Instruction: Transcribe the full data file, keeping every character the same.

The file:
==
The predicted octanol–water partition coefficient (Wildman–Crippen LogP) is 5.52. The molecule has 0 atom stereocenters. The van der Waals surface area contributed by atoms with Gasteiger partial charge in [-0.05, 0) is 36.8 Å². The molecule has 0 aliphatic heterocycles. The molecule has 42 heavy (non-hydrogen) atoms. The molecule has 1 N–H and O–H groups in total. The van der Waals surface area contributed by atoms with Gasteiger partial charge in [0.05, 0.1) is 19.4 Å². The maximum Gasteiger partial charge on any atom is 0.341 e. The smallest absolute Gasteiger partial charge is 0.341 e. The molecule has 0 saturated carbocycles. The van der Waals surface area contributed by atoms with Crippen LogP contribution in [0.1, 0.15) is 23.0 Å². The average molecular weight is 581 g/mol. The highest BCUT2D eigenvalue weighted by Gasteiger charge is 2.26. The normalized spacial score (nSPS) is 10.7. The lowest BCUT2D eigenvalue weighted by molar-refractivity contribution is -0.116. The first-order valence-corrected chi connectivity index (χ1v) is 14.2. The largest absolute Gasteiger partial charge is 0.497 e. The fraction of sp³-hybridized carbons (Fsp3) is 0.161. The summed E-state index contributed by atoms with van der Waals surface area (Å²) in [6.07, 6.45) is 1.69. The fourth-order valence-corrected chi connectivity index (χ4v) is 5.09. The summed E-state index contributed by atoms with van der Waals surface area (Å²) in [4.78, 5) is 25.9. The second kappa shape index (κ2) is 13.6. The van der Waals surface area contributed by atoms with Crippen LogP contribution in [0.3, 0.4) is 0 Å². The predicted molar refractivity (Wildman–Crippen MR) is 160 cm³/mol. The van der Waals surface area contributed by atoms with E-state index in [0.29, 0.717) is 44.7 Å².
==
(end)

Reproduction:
The predicted octanol–water partition coefficient (Wildman–Crippen LogP) is 5.52. The molecule has 0 atom stereocenters. The van der Waals surface area contributed by atoms with Gasteiger partial charge in [-0.05, 0) is 36.8 Å². The molecule has 0 aliphatic heterocycles. The molecule has 42 heavy (non-hydrogen) atoms. The molecule has 1 N–H and O–H groups in total. The van der Waals surface area contributed by atoms with Gasteiger partial charge in [0.05, 0.1) is 19.4 Å². The maximum Gasteiger partial charge on any atom is 0.341 e. The smallest absolute Gasteiger partial charge is 0.341 e. The molecule has 0 saturated carbocycles. The van der Waals surface area contributed by atoms with Crippen LogP contribution in [0.1, 0.15) is 23.0 Å². The average molecular weight is 581 g/mol. The highest BCUT2D eigenvalue weighted by Gasteiger charge is 2.26. The normalized spacial score (nSPS) is 10.7. The lowest BCUT2D eigenvalue weighted by molar-refractivity contribution is -0.116. The first-order valence-corrected chi connectivity index (χ1v) is 14.2. The largest absolute Gasteiger partial charge is 0.497 e. The fraction of sp³-hybridized carbons (Fsp3) is 0.161. The summed E-state index contributed by atoms with van der Waals surface area (Å²) in [6.07, 6.45) is 1.69. The fourth-order valence-corrected chi connectivity index (χ4v) is 5.09. The summed E-state index contributed by atoms with van der Waals surface area (Å²) in [4.78, 5) is 25.9. The second kappa shape index (κ2) is 13.6. The van der Waals surface area contributed by atoms with Crippen LogP contribution in [0.3, 0.4) is 0 Å². The predicted molar refractivity (Wildman–Crippen MR) is 160 cm³/mol. The van der Waals surface area contributed by atoms with E-state index in [0.29, 0.717) is 44.7 Å².